The size of the CollisionShape2D should be a little smaller than the CollisionShape2D of the Player.
This one is going to monitor for anchor areas. Select AnchorDetector2D and set its properties as follows:
- Turn off Monitorable.
- Turn off all Collision -> Layer.
- Set the Collision -> Mask.
Connect the signals area_entered and area_exited of the AnchorDetector2D to itself. We will use this to detect when it enters or leaves an Anchor2D area.
When the node enters or leaves an Anchor2D, it will emit the signal anchor_detected or anchor_detached, respectively, that we will listen to on the camera. Attach a script to the AnchorDetector2D.
class_name AnchorDetector2D extends Area2D # Emitted when entering an anchor area. signal anchor_detected(anchor) # Emitted after exiting all anchor areas. signal anchor_detached func _on_area_entered(area: Anchor2D) -> void: emit_signal("anchor_detected", area) # When exiting an area, we have to ensure we're not entering another anchor. func _on_area_exited(area: Anchor2D) -> void: var areas: Array = get_overlapping_areas() # To do so, we check that's there's but one overlapping area left and that it's # the one passed to this callback function. if get_overlapping_areas().size() == 1 and area == areas: emit_signal("anchor_detached")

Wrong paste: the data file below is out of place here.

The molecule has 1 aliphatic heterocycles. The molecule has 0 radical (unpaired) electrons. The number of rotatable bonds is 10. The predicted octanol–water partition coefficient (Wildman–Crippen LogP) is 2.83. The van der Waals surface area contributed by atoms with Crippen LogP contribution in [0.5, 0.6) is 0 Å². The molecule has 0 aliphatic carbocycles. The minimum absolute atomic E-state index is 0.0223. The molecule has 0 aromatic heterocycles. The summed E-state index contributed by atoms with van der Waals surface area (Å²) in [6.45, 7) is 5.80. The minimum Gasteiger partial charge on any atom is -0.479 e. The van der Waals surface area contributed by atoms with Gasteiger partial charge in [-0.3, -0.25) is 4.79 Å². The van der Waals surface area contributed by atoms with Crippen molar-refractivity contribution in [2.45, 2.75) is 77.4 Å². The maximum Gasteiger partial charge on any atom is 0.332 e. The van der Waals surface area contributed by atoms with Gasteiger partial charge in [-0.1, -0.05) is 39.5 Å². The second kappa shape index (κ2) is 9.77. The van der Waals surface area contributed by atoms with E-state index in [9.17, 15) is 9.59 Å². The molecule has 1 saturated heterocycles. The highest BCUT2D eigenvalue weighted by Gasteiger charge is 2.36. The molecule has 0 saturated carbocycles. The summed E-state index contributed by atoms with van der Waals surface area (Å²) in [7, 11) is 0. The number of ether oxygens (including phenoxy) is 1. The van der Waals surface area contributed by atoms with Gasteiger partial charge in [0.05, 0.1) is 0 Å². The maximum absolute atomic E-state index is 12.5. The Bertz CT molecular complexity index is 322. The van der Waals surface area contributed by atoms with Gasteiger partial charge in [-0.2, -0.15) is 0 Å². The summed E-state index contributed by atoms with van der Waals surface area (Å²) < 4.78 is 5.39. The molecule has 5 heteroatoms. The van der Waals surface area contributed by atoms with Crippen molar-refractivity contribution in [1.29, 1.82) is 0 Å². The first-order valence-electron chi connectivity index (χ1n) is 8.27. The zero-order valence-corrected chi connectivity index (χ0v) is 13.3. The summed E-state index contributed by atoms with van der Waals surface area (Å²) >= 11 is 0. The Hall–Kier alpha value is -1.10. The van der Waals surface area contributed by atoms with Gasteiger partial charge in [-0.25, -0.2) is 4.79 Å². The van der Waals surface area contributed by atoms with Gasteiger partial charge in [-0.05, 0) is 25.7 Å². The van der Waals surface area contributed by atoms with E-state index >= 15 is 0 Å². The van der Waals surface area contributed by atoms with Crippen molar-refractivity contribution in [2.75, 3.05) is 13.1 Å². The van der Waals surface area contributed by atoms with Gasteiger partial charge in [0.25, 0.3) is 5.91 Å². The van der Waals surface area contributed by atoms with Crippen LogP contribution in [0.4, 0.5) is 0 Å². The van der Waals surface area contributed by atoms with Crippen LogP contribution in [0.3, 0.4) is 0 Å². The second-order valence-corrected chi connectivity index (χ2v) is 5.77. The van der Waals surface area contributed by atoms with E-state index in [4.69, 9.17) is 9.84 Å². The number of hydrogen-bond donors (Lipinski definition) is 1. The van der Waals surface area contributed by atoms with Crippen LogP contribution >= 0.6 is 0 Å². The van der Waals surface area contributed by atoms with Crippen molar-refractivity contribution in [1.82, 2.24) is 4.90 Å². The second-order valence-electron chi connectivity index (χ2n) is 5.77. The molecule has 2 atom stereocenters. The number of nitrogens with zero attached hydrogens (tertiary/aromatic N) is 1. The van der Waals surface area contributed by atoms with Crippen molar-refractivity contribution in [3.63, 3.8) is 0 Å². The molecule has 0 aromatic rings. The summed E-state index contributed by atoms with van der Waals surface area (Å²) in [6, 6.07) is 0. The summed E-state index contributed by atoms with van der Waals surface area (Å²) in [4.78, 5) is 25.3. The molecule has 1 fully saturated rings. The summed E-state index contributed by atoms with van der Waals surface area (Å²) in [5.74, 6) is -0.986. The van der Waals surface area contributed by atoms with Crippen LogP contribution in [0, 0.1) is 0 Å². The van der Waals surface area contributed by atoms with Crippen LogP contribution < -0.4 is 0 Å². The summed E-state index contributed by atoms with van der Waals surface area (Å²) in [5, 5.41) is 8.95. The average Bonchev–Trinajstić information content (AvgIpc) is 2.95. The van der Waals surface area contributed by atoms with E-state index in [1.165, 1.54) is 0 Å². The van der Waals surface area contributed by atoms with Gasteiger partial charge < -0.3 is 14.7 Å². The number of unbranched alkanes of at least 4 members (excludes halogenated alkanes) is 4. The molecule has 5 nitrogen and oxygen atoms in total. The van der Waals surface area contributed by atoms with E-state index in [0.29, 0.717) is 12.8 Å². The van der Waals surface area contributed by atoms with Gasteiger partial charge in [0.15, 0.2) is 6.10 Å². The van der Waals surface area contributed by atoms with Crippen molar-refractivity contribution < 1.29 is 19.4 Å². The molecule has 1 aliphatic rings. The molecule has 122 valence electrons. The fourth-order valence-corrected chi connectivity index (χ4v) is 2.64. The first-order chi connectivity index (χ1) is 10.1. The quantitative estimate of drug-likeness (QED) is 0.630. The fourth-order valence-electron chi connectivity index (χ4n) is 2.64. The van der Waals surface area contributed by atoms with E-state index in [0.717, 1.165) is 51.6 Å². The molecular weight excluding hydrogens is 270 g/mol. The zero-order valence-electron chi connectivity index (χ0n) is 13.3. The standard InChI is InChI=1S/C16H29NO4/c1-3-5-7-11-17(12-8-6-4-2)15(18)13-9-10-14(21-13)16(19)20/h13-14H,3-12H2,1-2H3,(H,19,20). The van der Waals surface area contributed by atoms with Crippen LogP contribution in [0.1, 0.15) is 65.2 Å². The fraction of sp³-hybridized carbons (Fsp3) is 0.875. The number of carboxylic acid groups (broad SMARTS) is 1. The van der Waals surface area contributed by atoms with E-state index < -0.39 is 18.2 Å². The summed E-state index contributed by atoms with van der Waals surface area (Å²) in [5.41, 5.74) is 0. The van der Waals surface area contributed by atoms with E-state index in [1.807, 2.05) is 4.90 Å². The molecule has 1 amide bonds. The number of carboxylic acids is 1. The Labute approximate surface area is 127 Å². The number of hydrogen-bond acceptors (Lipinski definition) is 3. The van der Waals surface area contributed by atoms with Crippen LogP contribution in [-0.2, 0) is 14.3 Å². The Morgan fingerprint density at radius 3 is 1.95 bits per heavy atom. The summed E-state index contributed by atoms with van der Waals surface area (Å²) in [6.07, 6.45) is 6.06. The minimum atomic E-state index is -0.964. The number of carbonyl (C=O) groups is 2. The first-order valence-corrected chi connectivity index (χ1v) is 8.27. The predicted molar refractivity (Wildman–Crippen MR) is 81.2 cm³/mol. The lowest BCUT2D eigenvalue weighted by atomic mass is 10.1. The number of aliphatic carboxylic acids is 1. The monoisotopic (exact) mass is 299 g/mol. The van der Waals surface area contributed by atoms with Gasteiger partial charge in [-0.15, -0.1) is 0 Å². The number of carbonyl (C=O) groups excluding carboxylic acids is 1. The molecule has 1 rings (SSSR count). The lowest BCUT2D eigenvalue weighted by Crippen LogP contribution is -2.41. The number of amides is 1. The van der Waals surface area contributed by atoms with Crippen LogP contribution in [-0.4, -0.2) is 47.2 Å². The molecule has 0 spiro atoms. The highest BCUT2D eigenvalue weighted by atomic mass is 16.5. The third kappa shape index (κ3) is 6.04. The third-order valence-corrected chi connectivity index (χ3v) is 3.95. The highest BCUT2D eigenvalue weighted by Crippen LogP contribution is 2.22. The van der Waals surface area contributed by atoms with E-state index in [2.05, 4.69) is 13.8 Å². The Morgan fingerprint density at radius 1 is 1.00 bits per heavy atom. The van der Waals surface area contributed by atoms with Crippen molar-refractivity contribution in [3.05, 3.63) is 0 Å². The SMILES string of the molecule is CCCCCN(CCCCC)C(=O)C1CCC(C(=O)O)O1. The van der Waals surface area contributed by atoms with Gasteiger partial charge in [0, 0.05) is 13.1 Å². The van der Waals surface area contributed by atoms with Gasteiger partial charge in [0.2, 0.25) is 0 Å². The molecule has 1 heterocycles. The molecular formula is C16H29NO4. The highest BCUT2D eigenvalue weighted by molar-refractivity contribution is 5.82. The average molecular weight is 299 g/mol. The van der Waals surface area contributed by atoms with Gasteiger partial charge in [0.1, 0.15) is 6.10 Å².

Create a new scene with a Camera2D node as root and name it AnchorCamera2D. In the Inspector, set the camera node as Current, so Godot uses it as our game’s camera.
Attach a script to the AnchorCamera2D with the following code: